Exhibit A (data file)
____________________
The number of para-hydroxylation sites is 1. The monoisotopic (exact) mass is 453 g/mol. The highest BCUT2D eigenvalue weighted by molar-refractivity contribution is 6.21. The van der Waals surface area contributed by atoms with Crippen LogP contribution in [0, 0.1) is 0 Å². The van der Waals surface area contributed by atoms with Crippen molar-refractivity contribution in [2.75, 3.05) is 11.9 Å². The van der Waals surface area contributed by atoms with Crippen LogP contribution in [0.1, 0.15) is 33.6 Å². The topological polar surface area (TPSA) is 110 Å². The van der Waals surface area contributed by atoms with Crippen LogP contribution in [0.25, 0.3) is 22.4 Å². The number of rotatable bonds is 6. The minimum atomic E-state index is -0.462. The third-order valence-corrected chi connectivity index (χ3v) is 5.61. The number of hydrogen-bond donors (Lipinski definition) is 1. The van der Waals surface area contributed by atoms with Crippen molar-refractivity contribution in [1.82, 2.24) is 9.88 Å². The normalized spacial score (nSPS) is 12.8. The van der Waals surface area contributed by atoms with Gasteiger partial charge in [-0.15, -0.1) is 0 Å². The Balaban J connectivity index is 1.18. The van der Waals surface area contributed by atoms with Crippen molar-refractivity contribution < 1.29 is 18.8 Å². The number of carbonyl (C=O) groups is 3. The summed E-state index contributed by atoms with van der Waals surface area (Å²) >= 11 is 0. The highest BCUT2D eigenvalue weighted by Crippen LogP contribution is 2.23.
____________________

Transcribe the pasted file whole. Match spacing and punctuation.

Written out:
The number of para-hydroxylation sites is 1. The monoisotopic (exact) mass is 453 g/mol. The highest BCUT2D eigenvalue weighted by molar-refractivity contribution is 6.21. The van der Waals surface area contributed by atoms with Crippen LogP contribution in [0, 0.1) is 0 Å². The van der Waals surface area contributed by atoms with Crippen molar-refractivity contribution in [2.75, 3.05) is 11.9 Å². The van der Waals surface area contributed by atoms with Crippen LogP contribution in [0.1, 0.15) is 33.6 Å². The topological polar surface area (TPSA) is 110 Å². The van der Waals surface area contributed by atoms with Crippen LogP contribution in [0.25, 0.3) is 22.4 Å². The number of rotatable bonds is 6. The minimum atomic E-state index is -0.462. The third-order valence-corrected chi connectivity index (χ3v) is 5.61. The number of hydrogen-bond donors (Lipinski definition) is 1. The van der Waals surface area contributed by atoms with Crippen molar-refractivity contribution in [1.82, 2.24) is 9.88 Å². The normalized spacial score (nSPS) is 12.8. The van der Waals surface area contributed by atoms with Gasteiger partial charge in [-0.15, -0.1) is 0 Å². The Balaban J connectivity index is 1.18. The van der Waals surface area contributed by atoms with Crippen molar-refractivity contribution < 1.29 is 18.8 Å². The number of carbonyl (C=O) groups is 3. The summed E-state index contributed by atoms with van der Waals surface area (Å²) >= 11 is 0. The highest BCUT2D eigenvalue weighted by Crippen LogP contribution is 2.23.